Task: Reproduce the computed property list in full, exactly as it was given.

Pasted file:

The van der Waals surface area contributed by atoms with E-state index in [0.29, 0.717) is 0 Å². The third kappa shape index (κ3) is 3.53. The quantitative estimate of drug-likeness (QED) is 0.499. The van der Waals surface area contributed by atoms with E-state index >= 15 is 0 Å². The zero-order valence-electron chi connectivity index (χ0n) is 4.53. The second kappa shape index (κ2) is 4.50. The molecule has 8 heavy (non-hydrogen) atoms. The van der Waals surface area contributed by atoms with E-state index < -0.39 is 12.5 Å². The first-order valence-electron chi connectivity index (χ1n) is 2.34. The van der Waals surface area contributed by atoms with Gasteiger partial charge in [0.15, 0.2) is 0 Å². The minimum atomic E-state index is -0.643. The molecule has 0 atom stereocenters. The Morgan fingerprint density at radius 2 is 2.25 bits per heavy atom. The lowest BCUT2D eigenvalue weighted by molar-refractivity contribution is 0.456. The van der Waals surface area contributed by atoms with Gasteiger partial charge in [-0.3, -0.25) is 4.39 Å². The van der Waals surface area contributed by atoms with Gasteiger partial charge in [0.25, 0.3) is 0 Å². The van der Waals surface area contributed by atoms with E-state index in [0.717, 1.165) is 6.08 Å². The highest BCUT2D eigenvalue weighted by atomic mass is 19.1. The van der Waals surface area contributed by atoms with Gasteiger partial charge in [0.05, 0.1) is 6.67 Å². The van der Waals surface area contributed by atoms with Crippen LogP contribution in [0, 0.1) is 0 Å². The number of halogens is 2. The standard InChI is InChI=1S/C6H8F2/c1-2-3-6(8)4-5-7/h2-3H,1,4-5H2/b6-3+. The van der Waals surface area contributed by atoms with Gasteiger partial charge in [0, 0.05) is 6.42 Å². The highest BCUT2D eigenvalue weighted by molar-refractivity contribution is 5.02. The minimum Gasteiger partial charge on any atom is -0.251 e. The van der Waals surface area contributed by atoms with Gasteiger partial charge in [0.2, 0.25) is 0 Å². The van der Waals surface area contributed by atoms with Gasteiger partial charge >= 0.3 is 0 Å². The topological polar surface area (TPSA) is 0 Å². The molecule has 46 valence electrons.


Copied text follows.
The van der Waals surface area contributed by atoms with E-state index in [0.29, 0.717) is 0 Å². The third kappa shape index (κ3) is 3.53. The quantitative estimate of drug-likeness (QED) is 0.499. The van der Waals surface area contributed by atoms with E-state index >= 15 is 0 Å². The zero-order valence-electron chi connectivity index (χ0n) is 4.53. The second kappa shape index (κ2) is 4.50. The molecule has 8 heavy (non-hydrogen) atoms. The van der Waals surface area contributed by atoms with E-state index < -0.39 is 12.5 Å². The first-order valence-electron chi connectivity index (χ1n) is 2.34. The van der Waals surface area contributed by atoms with Gasteiger partial charge in [0.15, 0.2) is 0 Å². The minimum atomic E-state index is -0.643. The molecule has 0 atom stereocenters. The Morgan fingerprint density at radius 2 is 2.25 bits per heavy atom. The lowest BCUT2D eigenvalue weighted by molar-refractivity contribution is 0.456. The van der Waals surface area contributed by atoms with Gasteiger partial charge in [-0.3, -0.25) is 4.39 Å². The van der Waals surface area contributed by atoms with Gasteiger partial charge in [0.25, 0.3) is 0 Å². The van der Waals surface area contributed by atoms with E-state index in [0.717, 1.165) is 6.08 Å². The highest BCUT2D eigenvalue weighted by atomic mass is 19.1. The van der Waals surface area contributed by atoms with Gasteiger partial charge in [0.05, 0.1) is 6.67 Å². The van der Waals surface area contributed by atoms with Crippen LogP contribution in [0, 0.1) is 0 Å². The number of halogens is 2. The standard InChI is InChI=1S/C6H8F2/c1-2-3-6(8)4-5-7/h2-3H,1,4-5H2/b6-3+. The van der Waals surface area contributed by atoms with Gasteiger partial charge in [0, 0.05) is 6.42 Å². The highest BCUT2D eigenvalue weighted by molar-refractivity contribution is 5.02. The minimum Gasteiger partial charge on any atom is -0.251 e. The van der Waals surface area contributed by atoms with Gasteiger partial charge in [0.2, 0.25) is 0 Å². The van der Waals surface area contributed by atoms with Gasteiger partial charge >= 0.3 is 0 Å². The topological polar surface area (TPSA) is 0 Å². The molecule has 46 valence electrons.